As with most “underground” topics, the internet is a hotbed for disseminating information about this grim and mostly forgotten subject. Though I was fortunate to have been taught about this in an academic setting, most people don’t have more than an inkling (usually brought on by entertainment media) about America’s actions abroad.

Though the web is generally full of sketchy and unreliable information, sometimes loosely-based on real facts, I managed to find one decent source that a friend courteously shared with me. Once again, YouTube becomes a valuable resource. The following is a rather long but detailed compilation of just a handful of these secret operations.

Sadly, as of this post, the video has so far received very little attention. I hope to change that at least a little bit. I wonder how much of this sort of thing is still going on today – and will continue to well into the future. The US is hardly alone in this regard too, even if it is the most egregious perpetrator by nature of it’s power and resources. There’s a whole hidden world of this sort of thing transpiring beneath public consciousness even as I speak.

Amigo: The Forgotten Phillipines-American War

Of all the myriad military interventions we’ve been involved in – and there’s quite a lot of them – our conflict in the Phillipines is perhaps one of the bloodiest and most complex. It’s also one of the least known, given brief mention in history textbooks and little to no acknowledgement in popular culture. In fact, very few films, books, or television series have been made about the war, and any knowledge of it’s existence seems limited only to historians and academics. I can attest by personal experience how few people, especially in our generation, realize the depth of our involvement in Phillipines.

Thankfully, a film has finally been made that gives this dark and mysterious chapter of our history some well-needed cinematic attention. Amigo, set in the early years of the war, provides an even-handed account of all the factions involved: American troops, Filipino rebels, collaborators, sympathizers, and all those stuck in the middle of it. Unfortunately, I’ve only seen some excerpts of it, as small films like this don’t make it to very many theaters (it’s an Independent film, go figure). But from what I’ve seen, as well as heard from other accounts, it captures the bleakness, ambiguity, and convolution of a conflict we should have never been involved in (sound familiar?). NPR had a pretty good episode about it, including an interview with the director, on Talk of the Nation.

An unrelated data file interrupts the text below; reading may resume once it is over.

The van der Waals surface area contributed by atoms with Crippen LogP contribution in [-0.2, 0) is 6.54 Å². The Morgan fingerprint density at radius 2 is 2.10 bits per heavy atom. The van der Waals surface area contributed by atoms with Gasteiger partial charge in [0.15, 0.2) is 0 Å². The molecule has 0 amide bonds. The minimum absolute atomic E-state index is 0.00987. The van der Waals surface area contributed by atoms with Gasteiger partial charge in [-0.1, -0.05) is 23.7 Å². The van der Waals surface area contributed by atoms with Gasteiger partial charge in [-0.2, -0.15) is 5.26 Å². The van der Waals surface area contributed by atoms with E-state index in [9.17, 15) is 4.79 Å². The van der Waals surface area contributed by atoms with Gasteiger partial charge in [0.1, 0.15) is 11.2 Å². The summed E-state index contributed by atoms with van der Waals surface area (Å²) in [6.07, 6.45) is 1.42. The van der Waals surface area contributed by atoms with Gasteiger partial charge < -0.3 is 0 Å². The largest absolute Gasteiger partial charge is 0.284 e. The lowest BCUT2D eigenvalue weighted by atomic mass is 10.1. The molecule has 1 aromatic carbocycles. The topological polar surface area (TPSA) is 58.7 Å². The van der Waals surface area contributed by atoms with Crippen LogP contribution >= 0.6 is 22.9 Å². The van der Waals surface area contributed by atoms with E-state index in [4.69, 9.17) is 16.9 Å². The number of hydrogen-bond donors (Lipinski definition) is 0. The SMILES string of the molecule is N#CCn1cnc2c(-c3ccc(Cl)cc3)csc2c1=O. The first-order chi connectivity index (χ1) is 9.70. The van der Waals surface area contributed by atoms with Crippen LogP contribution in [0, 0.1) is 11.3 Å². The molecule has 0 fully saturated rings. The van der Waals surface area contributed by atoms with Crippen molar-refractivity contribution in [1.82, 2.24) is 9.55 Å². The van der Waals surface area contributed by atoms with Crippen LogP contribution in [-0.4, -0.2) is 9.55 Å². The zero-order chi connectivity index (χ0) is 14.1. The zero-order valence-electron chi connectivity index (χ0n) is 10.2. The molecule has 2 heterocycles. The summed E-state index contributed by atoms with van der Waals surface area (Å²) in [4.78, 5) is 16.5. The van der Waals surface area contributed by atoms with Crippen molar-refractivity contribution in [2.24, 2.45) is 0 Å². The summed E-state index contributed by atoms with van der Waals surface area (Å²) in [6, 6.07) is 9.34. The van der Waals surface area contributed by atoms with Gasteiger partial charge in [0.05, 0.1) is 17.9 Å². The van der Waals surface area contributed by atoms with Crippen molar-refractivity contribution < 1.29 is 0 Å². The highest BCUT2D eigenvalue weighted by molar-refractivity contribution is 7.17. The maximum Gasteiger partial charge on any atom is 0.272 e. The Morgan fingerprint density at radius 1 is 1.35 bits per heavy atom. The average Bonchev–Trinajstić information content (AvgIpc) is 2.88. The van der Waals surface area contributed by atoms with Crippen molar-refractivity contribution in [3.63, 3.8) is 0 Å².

Comparisons to Vietnam – the same type of warfare, the jungle setting, the moral ambiguity, the lack of popular support – certainly abound, and with the benefit of hindsight, the war seems to be an ominous foreshadowing of the same sort of conflicts we’d later find ourselves in after World War II. The famous struggle between isolationists and so-called internationalists – themselves split from within along numerous philosophies – would start to form, as our Phillipines war would be the turning point marking heavier involvement in global affairs (though some would argue that the Spanish-American War that precipitated it, or even the Monroe Doctrine of decades before, would really be the watershed).